If you need disaster assistance, apply for FEMA by calling 1-800-621-FEMA (1-800-621-3362) or visit www.disasterassistance.gov Please know that there are deadlines to requesting help and that you need to reach out to FEMA directly, they will not contact you.

Your local chapter of the Red Cross (http://www.redcross.org/find-help) and the Salvation Army (http://www.use.salvationarmy.org) can also be of assistance.

If you or someone you know needs help coping with the trauma from the Hurricane you can contact the NJ Disaster Mental Health Hotline 1-877-294-4357.

There have been many reports about the help being offered to Hurricane Sandy victims. Countless organizations and individuals have provided, shelter, food, heat, clothing and comfort to those affected. Unfortunately, during times of disaster, we see some people who would rather take advantage of the situation rather than help. Please be on the look out for scams.

One, price gouging is illegal, to report it call (862) 209-0130 or (973) 220-3474.

There have been a couple of instances of people posing as utility or inspection personnel and then attempting to rob the home once they gain entry. Anyone approaching your home as a utility worker or inspector should have proper ID and have no problem showing it to you or verifying the reason for their visit. Don’t let anyone into your home that you are not 100% sure is who they say they are. Make sure to call the police and report any false attempts to gain access to your home.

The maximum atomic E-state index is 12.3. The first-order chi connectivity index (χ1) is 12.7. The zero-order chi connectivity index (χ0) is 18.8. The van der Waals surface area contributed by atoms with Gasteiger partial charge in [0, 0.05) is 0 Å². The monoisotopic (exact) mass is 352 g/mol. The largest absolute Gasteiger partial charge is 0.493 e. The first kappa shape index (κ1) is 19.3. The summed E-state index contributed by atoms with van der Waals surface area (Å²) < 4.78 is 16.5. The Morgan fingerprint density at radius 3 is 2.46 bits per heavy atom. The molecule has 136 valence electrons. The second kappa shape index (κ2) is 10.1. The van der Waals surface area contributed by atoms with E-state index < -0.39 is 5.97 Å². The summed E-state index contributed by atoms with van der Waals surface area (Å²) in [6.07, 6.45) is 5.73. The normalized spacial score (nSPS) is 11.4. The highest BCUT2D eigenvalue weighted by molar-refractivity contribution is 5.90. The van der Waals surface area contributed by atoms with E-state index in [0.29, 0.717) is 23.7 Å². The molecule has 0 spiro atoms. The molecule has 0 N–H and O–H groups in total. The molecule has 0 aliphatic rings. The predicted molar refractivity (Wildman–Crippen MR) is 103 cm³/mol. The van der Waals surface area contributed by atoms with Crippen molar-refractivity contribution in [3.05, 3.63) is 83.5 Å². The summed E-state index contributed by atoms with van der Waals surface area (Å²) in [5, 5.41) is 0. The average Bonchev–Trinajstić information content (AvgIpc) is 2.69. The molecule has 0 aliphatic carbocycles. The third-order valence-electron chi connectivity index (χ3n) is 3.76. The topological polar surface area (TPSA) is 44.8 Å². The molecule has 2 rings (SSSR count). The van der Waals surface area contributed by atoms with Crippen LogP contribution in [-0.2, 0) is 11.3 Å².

There may also be people posing as false insurance programs or other assistance programs. Please make sure to always ask for proper ID and verify that the program or services they are offering are legitimate. Report any problems to your local police department.

And for those of you looking for ways to help, be aware of that there are also scammers posing as charities . The IRS has issued a statement encouraging people to look out for scam artists impersonating charities to help Hurricane Sandy victims. Donate to recognized charities only. Some will even try to use a name similar to a recognized organization so be sure to look closely. Do not give out personal information. There are various ways that these scammers will try to reach you, they may call on the phone, by email or through the use of a phony website set up to mimic that of a known charity. Legitimate charities may also be found on the Federal Emergency Management Agency (FEMA) Web site at fema.gov.

Call the IRS toll-free disaster assistance telephone number, 1-866-562-5227, if you are a hurricane victim with specific questions about tax relief or disaster related tax issues.

If you would like to volunteer to help those affected by Sandy, you can also contact your local Red Cross or Salvation Army or call the NJ Volunteer Emergency Response Hotline at 1-800-JERSEY-7 (1-800-537-7397)